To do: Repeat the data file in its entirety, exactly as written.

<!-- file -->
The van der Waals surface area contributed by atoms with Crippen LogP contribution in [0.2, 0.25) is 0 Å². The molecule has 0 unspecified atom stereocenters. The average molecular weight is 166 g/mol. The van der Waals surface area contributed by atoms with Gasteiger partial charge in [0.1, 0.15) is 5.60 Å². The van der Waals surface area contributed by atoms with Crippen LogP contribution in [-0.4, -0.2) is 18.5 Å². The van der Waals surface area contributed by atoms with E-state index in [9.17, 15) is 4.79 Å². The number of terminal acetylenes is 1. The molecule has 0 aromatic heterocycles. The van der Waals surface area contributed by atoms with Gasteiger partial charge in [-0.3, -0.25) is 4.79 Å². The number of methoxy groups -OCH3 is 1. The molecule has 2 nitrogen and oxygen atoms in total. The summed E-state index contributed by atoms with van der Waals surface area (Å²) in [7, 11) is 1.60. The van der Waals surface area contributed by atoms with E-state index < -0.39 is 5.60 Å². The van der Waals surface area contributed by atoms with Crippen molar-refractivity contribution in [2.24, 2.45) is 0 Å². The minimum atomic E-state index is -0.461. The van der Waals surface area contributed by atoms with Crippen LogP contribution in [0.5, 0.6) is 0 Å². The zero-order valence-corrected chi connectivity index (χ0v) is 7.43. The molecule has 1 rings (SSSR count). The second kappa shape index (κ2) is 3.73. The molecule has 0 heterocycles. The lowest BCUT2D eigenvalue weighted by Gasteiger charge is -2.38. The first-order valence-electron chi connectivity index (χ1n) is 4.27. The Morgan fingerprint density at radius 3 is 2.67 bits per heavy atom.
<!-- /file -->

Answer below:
The van der Waals surface area contributed by atoms with Crippen LogP contribution in [0.2, 0.25) is 0 Å². The molecule has 0 unspecified atom stereocenters. The average molecular weight is 166 g/mol. The van der Waals surface area contributed by atoms with Gasteiger partial charge in [0.1, 0.15) is 5.60 Å². The van der Waals surface area contributed by atoms with Crippen LogP contribution in [-0.4, -0.2) is 18.5 Å². The van der Waals surface area contributed by atoms with E-state index in [9.17, 15) is 4.79 Å². The number of terminal acetylenes is 1. The molecule has 0 aromatic heterocycles. The van der Waals surface area contributed by atoms with Gasteiger partial charge in [-0.3, -0.25) is 4.79 Å². The number of methoxy groups -OCH3 is 1. The molecule has 2 nitrogen and oxygen atoms in total. The summed E-state index contributed by atoms with van der Waals surface area (Å²) in [7, 11) is 1.60. The van der Waals surface area contributed by atoms with E-state index < -0.39 is 5.60 Å². The van der Waals surface area contributed by atoms with Crippen molar-refractivity contribution in [2.24, 2.45) is 0 Å². The minimum atomic E-state index is -0.461. The van der Waals surface area contributed by atoms with Crippen LogP contribution in [0.5, 0.6) is 0 Å². The zero-order valence-corrected chi connectivity index (χ0v) is 7.43. The molecule has 1 rings (SSSR count). The second kappa shape index (κ2) is 3.73. The molecule has 0 heterocycles. The lowest BCUT2D eigenvalue weighted by Gasteiger charge is -2.38. The first-order valence-electron chi connectivity index (χ1n) is 4.27. The Morgan fingerprint density at radius 3 is 2.67 bits per heavy atom.